The men of Cumberland cast about desperately for a remedy. In April, 1788, they sent a delegation to McGillivray offering to give him a town lot in Nashville and to put themselves under Spanish protection if only the Indians would cease their murderous attacks. A few months later, having heard no doubt rumors of the landing in East Florida of William Augustus Bowles,3 reputed enemy of Spain and the representative of British trading interests in the Bahamas, and of McGillivray's momentary alienation from Spain and friendship for Bowles, Robertson wrote McGillivray hinting that Cumberland would gladly join him in the conquest of the neighboring Spanish colonies. McGillivray, however, was soon reconciled to the Spaniards and gave Robertson no encouragement. This was the situation that produced the Spanish intrigue in Cumberland. The intrigue was Cumberland's last resort in securing relief from Indian attacks as it had been Sevier's last resource in securing aid for his Muscle Shoals settlement.
Lack of space forbids us to follow the development of the intrigue in detail. It is enough to say that it had its origin in Gardoqui's letter of April 18, 1788, to Elisha Robertson and in the suggestions of one of Spain's French subjects at the Illinois, the trader André Fagot; that Andrew Jackson, recently arrived in Nashville, p113 and James Robertson and Daniel Smith, colonel and brigadier general respectively of the militia, were the chief agents in the intrigue; and that their objects in undertaking it were to induce Spain to restrain the Indians, to frighten North Carolina into ceding its western territory to Congress, and incidentally to secure commercial privileges from Spain on the Mississippi.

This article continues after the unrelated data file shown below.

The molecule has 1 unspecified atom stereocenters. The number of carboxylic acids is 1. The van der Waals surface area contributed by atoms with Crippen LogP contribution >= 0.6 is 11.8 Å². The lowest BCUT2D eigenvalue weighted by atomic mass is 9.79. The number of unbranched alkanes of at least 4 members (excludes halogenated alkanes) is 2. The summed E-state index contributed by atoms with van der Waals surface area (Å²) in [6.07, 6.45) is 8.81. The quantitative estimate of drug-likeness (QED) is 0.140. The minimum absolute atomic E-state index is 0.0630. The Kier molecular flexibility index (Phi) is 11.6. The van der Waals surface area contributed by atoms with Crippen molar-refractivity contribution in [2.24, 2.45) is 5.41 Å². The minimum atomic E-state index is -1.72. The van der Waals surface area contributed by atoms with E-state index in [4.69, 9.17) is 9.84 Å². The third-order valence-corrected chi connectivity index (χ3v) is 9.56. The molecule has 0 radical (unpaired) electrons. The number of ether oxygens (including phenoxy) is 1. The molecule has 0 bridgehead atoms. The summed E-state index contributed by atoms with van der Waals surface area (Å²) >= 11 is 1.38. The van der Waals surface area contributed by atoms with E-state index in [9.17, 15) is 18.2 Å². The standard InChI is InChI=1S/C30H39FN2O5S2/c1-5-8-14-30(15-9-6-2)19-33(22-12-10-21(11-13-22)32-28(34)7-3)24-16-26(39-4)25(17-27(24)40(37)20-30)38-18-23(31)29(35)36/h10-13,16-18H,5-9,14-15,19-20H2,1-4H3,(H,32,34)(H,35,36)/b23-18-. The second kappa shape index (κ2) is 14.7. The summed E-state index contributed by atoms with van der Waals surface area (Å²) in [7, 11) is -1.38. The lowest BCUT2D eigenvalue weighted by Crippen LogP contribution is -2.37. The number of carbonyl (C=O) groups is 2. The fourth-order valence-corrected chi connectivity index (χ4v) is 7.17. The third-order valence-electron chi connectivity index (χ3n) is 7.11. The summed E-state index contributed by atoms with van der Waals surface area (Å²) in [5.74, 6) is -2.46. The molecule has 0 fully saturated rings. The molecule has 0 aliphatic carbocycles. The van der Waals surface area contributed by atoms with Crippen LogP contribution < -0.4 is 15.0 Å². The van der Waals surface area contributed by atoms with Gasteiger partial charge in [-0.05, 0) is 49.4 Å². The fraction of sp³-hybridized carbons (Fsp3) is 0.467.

Though James White apparently had nothing to do with their writing, his arrival in New Orleans coincided with the delivery of letters to Miró from James Robertson and Daniel Smith. These letters, like Wilkinson's to the commanding officer of St. Louis in 1786, were written in carefully guarded terms; but again as in Wilkinson's case a confidential messenger delivered the letters. Fagot, the bearer of Smith's letter, assured Miró that the frontiersmen were burning with eagerness to rebel and form a connection with Spain.
Miró replied similarly with an unincriminating letter illuminated by the most urgent verbal incitement to rebellion. Both messages, as we have seen, were entrusted to White, and they were in fact the same replies that the governor sent to Franklin, White serving as the messenger to both settlements. In the case of Cumberland, Miró added personal letters to Smith and Robertson that contained little beyond polite phrases, assurances of good will, a vague promise to continue to use his good offices with the Indians for the relief of Cumberland, and a pressing invitation to settle in Louisiana.